How do you get better at a task, especially a difficult one?

You practice it. You think about it. You listen to people talk about it.

I play a lot of video games, and to get better, I practice. I listen to people talk about them. Every time I die, I think about why I died and what I can do differently next time.

This leads to me leveling up, both in game and out, and I get better. My character gets more gold, so I can buy better items. I gain access to more powerful abilities. I improve.

Writing is a difficult task. How do you get better at it? Just like a video game, you practice. You spend time, countless hours in some cases, grinding to get the next bit of experience to level up, so you can use that better gear, those more powerful abilities.

I’ve been writing for a long time at this point, and along the way, I’ve picked up a thing or two about how to write. I have some decent gear and one or two good skills.

Here, I’m going to pass on two suggestions to you, so you can employ them in your own writing. Think of them as side quests if you want, something to pursue in your free time to get a spare bit of experience.

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Suggestion one: Watch for the word “that.”

The word “that” has a specific function. Oddly, and I’ll blame colloquial speech mannerisms for this, it has crept into our writing in cases where we don’t need it.

The word “that” acts as a relative pronoun and forms restrictive clauses. Now, you really don’t need to know what either of those phrases mean, as long as you understand this: “That” will set off information critical to understanding the sentence.

If the “that” is providing necessary definition, you need the “that.” If not, you don’t. Here’s an example:

For me, the hardest part of “Dark Souls III” was where that asshole Pontiff Sulyvahn comes in and wrecks shop.

To understand the sentence, we need to know how much of an asshole Pontiff Sulyvahn really is. I can word the sentence without “that asshole,” but it loses some impact if I do. Let’s try for a better example.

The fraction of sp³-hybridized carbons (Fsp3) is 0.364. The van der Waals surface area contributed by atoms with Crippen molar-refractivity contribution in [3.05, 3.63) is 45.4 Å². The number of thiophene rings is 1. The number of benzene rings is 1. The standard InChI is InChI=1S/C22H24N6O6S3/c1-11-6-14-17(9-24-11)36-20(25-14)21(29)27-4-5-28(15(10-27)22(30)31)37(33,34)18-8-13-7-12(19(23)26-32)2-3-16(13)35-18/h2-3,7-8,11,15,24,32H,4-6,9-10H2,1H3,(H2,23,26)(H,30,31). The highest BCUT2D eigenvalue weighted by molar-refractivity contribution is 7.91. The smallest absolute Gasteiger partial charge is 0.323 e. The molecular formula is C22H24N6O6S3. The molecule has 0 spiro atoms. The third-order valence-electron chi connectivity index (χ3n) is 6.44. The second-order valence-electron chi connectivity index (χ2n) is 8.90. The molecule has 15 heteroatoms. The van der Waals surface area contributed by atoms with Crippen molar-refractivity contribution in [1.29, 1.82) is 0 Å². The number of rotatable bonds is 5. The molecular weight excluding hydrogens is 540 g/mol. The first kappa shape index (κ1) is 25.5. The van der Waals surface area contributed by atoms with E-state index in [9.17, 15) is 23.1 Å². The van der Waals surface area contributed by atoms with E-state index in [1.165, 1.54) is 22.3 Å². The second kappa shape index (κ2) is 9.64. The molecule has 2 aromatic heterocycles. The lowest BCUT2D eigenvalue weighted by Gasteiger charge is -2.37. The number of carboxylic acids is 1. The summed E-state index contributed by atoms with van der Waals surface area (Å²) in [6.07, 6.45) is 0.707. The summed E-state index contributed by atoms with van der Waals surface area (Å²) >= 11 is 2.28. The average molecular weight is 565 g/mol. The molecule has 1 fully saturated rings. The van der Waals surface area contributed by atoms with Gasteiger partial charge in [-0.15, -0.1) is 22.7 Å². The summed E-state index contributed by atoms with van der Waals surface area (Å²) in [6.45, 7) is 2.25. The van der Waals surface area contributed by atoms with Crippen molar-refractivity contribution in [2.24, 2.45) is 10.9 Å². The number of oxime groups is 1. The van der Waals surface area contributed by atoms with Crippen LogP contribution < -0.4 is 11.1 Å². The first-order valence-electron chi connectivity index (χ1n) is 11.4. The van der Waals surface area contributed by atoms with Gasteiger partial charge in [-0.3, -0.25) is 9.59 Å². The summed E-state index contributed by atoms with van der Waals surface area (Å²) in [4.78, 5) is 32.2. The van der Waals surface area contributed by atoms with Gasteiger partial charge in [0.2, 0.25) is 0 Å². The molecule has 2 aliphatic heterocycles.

If you get that sword, we can burn this boss faster.

This sentence has a better example of necessary definition. Which sword do we need? That sword. One specific one, lying right there.

Sometimes, though, the word “that” sneaks in when we don’t need it.

The last boss that we fought really kicked my ass.
The last boss we fought really kicked my ass.

Does the second one mean the same thing as the first one? Yes. Watch for cases like the one above, where both cases read the same and the second saves you a word.

Suggestion two: Watch for “state of being” verbs

The “state of being” verbs pervade our speech and writing, largely because they are easy to use and don’t really say anything. I just used one in the preceding sentence: are.

These verbs are (there again) is, am, are, was, were, be, been, being (shall and will can count, too).

I think the best way to explain this uses a little humor. If I tell you “I was at the store yesterday,” what did I just tell you?

I existed at the store? Presumably, I bought things, but who really knows?

These verbs act as a crutch a lot of the time. Using them makes it easy to get a subject and a verb together with a thought, package it as a sentence and send it on its way.

I bought a vorpal sword at the store the other day. There. Instead of “was-ing,” I did something. It’s a magical store; I’ve got to keep the video game analogy going.

Now, most of the time, it’s going to be a lot harder to replace one of these with an action because we get so used to using them. If you can, associate an action with your subject instead, like I did above.

Now, for those of you sharp-eyed readers out there, I did use a “was” in my first example sentence in the previous section. I could change my sentence to remove it:

That asshole Pontiff Sulyvahn killed me more than any other boss in “Dark Souls III.”

This second sentence probably reads stronger than the first, which acts as a good example of how this second tip takes a lot of work. Even when I’m looking for chances to omit these verbs, I miss some or leave some in because it can be really difficult to take them out. Just give it a shot; see if you like it.

Do what you can with these side quests. Here’s hoping you can arm yourself with a new weapon or use a new skill because of the experience.

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